Not too long ago, the federal government proposed eliminating restrictions on the use of corn and soybean seeds that are genetically engineered to resist a weed killer known as known as 2,4-D. These seeds, developed by Dow AgroSciences, purport to allow farmers to use this powerful weed killer without harming the crops. These seeds have already been cleared in Canada, but they are not yet for sale. However, scientists and environmentalists worry that the seeds and 2,4-D could have unintended consequences. In fact, some have dubbed the seeds “Agent Orange Corn” in an attempt to stigmatize 2,4-D and the seeds resistant to it.
The chemical 2,4-D was, in fact, one of the main ingredients in Agent Orange. Undoubtedy, seeds that are genetically modified to resist 2,4-D will increase its use by farmers. But is it something that is potentially dangerous to our health or the environment? The answer, according to a recent Forbes.com article, is ‘no.’ While 2,4-D was an ingredient of Agent Orange, it wasn’t what made the chemical so dangerous. The culprit was a second herbicide ingredient known as 2,4,5-T. According to the Forbes.com article:
The Environmental Protection Agency has evaluated 2,4-D numerous times under increasingly stringent risk assessment evaluations and consistently found the comparatively mild herbicide safe. The Oregon State University and EPA-backed National Pesticide Information Center thoroughly reviewed the chemical and found it safe its proposed uses.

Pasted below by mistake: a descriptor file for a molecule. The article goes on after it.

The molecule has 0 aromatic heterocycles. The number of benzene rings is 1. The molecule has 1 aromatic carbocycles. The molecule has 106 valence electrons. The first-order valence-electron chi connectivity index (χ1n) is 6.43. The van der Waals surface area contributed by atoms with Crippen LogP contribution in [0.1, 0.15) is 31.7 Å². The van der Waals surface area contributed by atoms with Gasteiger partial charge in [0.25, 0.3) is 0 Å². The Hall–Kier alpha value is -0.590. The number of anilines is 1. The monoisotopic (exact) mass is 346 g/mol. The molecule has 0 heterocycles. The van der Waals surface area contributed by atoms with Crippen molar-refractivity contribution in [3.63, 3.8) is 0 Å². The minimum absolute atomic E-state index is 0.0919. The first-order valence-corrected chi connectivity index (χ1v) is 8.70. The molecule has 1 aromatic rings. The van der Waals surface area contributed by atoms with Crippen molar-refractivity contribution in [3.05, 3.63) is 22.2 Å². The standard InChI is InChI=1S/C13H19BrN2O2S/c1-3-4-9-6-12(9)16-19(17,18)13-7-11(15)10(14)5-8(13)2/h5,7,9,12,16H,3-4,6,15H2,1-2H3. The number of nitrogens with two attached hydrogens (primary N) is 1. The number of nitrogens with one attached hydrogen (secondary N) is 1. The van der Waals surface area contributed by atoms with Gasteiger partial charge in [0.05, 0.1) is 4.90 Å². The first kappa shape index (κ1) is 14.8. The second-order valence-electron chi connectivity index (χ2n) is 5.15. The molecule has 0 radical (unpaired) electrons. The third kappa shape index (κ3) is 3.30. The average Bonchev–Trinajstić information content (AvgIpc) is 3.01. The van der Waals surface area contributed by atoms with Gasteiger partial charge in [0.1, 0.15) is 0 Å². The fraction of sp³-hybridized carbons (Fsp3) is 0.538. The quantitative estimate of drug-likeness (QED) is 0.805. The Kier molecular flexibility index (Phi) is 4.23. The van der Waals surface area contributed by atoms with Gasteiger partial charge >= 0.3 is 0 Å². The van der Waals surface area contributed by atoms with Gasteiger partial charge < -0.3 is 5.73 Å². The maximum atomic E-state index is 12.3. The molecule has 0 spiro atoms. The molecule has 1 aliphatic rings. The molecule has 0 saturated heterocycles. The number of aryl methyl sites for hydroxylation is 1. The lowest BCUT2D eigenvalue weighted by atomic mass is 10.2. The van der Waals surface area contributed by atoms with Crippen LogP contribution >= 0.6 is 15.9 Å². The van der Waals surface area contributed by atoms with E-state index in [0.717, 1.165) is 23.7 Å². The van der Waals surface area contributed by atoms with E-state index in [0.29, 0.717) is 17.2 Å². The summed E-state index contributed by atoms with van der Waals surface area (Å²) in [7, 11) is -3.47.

Environmentalists are also concerned that over herbicides can lead to the development of “superweeds,” which in turn will require more use of herbicides. Indeed, herbicide resistance is already a problem for farmers using glyphosate (commonly known as Roundup). However, proponents of 2,4-D claim that the product can actually decrease herbicide resistance since it will give framers another option to rotate when spraying for weeds.
While there might be more research needed to evaluate these new genetically modified seeds and the use of 2,4-D, it certainly sounds like the “Agent Orange” tag is nothing more than rhetoric.